In simple terms subsidies are a waste of taxpayer dollars.
The Bahamas has seen no end of ideas to protect Bahamian farmers (read about some the United States recent subsidy boondoggles here http://bit.ly/JxTd7l) yet, the consultants, bureaucrats and politicians continue to suggest that if they just get their hands on a few more tax dollars they can make it work.
Witness the new Minister for Agriculture, Mr. Alfred Gray (PLP) and his recent suggestion that his first priority is food security. (http://bit.ly/LhvKd9) Presumably the interviewer did not think it advisable to ask if there was a threat to The Bahamas food supplies to prompt his concern?
But the reality is he’s no different than those that have gone before.
Frederic Bastiat’s famous (tongue in cheek) essay, “A PETITION From the Manufacturers of Candles, Tapers, Lanterns, sticks, Street Lamps, Snuffers, and Extinguishers, and from Producers of Tallow, Oil, Resin, Alcohol, and Generally of Everything Connected with Lighting”, to the Honourable Members of the Chamber of Deputies” to the French Parliament in 1845″, suggested they pass a law requiring blocking out the sunlight by forcing everyone to close all shutters etc so as to protect the manufacturers of candles and more. Read Bastiat’s essay here…
Silly of course, but is the “protection” of Bahamian farmers from competition through subsidies any less so?
New Zealand, freed itself from the shackles of outdated public policies like these in the 1980’s and had a miraculous turnaround. So what made New Zealand change their approach?
As Mr. Maurice McTigue, former member of the New Zealand Parliament, now vice president and Distinguished Visiting Scholar at the Mercatus Center, pointed out:
- New Zealand’s per capita income had sunk to 27th in the world, alongside Portugal and Turkey.
- By 1984 unemployment was at 11.6 percent.
- They had 23 successive years of deficits (sometimes ranging as high as 40 percent of GDP).
- Debt had grown to 65 percent of GDP, and its credit ratings were continually being downgraded.
- Government spending was a full 44 percent of GDP, and,
- Government controls and micromanagement were pervasive at every level of the economy.
Reads like The Bahamas current economic course doesn’t it?
McTigue goes on to relate some specific changes to sheep farming and the results they had:
“By 1984, New Zealand sheep farming was receiving about 44 percent of its income from the government in the form of subsidies. Its major product was lamb, and lamb in the international marketplace was selling for about $12.50 per carcass, while the government was providing another $12.50 per carcass. Well, we took away all of the sheep farming subsidies within one year. Of course, the sheep farmers were unhappy — but once they accepted the fact that the subsidies weren’t coming back, they put together a team of people charged with figuring out how sheep farmers could get $30 per lamb carcass. The team’s report said that this would be difficult, but not impossible: It required producing an entirely different product, processing it in a different way, and selling it into entirely different markets. And within two years, by 1989, they had converted their $12.50 product into something that was worth $30. By 1991, it was worth $42; by 1994 it was worth $74; and by 1999 it was worth $115. In other words, they went out into the marketplace and found people who would pay higher prices for their product. You can now go into the best restaurants in the U.S. and buy New Zealand lamb, and we’ll be selling it to you at somewhere between $35 and $60 per pound.”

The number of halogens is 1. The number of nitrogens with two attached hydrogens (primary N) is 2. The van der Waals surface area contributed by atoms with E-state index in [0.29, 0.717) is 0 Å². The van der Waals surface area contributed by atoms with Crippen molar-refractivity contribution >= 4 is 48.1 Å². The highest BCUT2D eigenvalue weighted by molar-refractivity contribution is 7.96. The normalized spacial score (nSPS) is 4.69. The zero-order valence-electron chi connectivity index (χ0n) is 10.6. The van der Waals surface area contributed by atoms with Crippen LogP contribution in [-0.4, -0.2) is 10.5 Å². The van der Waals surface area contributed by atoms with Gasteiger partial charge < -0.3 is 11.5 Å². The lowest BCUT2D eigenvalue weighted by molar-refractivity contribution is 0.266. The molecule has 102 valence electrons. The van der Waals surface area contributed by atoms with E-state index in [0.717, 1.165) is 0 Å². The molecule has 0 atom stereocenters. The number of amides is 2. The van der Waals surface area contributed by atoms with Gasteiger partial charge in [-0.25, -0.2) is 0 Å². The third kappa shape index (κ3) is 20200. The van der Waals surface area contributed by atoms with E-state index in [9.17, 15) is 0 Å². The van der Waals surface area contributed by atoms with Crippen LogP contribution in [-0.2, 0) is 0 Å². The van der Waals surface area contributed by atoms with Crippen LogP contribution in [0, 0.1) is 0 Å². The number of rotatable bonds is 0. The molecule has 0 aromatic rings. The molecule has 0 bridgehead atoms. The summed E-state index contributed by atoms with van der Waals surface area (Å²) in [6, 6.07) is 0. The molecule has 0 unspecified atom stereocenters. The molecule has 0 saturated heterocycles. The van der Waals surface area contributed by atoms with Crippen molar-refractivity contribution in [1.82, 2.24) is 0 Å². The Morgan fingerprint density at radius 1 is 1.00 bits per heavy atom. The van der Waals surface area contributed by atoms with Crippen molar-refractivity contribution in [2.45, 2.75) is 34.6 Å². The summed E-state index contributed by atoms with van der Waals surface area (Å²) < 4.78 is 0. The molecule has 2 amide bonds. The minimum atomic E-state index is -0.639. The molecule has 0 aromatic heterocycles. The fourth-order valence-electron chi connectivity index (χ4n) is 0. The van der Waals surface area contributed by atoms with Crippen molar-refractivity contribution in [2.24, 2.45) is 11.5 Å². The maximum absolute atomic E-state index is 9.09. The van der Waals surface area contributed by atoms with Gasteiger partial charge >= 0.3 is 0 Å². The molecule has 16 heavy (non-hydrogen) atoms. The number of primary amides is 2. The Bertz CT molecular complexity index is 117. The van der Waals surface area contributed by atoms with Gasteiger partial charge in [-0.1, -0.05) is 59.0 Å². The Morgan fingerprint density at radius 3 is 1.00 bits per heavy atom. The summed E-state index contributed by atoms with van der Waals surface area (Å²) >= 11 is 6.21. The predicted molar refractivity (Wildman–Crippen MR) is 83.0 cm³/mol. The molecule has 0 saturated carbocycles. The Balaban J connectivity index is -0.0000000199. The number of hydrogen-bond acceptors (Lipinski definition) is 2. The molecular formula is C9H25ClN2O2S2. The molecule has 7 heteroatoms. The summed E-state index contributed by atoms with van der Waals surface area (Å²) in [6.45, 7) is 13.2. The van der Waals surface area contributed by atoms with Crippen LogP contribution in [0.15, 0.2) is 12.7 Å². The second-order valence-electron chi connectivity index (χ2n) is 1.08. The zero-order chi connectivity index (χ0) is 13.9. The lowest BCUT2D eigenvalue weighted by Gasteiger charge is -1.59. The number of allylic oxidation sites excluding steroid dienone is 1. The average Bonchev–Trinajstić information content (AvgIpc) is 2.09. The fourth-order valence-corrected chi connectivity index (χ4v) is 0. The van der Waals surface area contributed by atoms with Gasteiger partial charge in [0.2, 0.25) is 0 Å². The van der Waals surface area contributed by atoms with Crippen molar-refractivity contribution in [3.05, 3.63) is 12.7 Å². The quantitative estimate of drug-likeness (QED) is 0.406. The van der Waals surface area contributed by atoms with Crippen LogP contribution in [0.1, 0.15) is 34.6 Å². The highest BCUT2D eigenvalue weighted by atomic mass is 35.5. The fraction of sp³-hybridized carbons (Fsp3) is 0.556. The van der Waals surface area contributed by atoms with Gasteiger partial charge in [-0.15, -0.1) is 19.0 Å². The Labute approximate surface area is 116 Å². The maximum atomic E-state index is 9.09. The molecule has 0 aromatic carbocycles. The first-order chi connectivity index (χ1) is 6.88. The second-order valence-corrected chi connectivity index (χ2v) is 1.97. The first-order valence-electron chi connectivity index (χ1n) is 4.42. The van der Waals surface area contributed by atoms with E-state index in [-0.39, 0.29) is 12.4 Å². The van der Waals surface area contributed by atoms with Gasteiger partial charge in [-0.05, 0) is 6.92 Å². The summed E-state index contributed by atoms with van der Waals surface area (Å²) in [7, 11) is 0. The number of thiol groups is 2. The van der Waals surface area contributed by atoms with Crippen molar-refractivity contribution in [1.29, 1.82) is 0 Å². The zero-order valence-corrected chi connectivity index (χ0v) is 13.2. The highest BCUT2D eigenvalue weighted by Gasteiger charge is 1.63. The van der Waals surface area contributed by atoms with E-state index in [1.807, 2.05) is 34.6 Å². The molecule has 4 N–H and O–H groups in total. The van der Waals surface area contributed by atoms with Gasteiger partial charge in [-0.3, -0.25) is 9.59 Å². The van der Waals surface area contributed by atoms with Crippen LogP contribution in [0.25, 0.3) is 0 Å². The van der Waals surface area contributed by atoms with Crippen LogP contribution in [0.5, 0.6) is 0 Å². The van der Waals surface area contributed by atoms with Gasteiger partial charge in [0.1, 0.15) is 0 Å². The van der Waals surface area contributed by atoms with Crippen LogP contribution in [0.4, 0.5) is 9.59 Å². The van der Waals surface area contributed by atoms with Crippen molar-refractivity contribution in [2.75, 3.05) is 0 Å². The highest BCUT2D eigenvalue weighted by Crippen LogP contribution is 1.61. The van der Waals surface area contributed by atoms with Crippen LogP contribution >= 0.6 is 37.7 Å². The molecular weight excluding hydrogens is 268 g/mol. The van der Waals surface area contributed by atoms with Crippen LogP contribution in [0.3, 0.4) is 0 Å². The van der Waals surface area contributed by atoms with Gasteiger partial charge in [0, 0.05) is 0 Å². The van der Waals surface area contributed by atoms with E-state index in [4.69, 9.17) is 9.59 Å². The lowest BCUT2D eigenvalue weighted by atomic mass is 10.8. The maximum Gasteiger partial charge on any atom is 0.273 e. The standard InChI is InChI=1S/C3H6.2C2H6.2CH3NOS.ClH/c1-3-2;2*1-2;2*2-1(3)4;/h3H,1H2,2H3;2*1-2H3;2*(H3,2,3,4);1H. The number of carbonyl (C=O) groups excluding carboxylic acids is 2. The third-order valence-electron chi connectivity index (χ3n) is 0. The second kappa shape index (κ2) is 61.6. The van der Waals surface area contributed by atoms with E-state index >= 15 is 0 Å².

“Interestingly, as we took all government support away from industry, the prediction was that there would be a massive exodus of people. But that didn’t happen. For instance, in the end all that we lost was three-quarters of one percent of the farming enterprises. And these were people who shouldn’t have been farming in the first place. In addition, some predicted a major move towards corporate as opposed to family farming. But we’ve seen exactly the reverse. Corporate farming moved out, and family farming expanded, probably because families are prepared to work for less than corporations are. In the end, it was the best thing that possibly could have happened. What this showed us is that if you give people no choice but to be creative and innovative, they will find solutions.”
Read Mr. McTigue’s entire presentation here…
Shouldn’t The Bahamas follow New Zealand’s lead instead of considering more subsidies?
A brief look around New Providence proves Bahamians can succeed at farming without subsidies. Visit the farmers market at Doongalik Studios on Village Road most weekends, or once a month at the Bahamas National Trust. Good things are happening without costing the taxpayer a dime. The ingenuity of modern Bahamians is helping them create a market for their goods.
Instead of grandiose plans of food security that government promotes at the expense of everyone, for the direct benefit of a few, the private sector is developing this on its own.
Sure, food stores might be able to assist with a specialty area for locally grown produce, poultry or meat, but it’s nothing more than political rhetoric to think The Bahamas can be self sufficient in food at competitive prices. The capacity is simply not there.
While on this subject, duty concessions, favouring one industry over another should also be discontinued.
If there are farmers producing quality products all that’s needed is a middle man or two to get the product to market. This way, no taxpayer money is needed to pay for packing houses where product rots and yet the farmers still get paid.
The Bahamas has a great opportunity to be more original with public policy as the national debt increases and further downgrade pressure mounts from foreign ratings agencies. The luxury of tax dollar waste, deficits and debt for political expediency is becoming an ever more dangerous policy.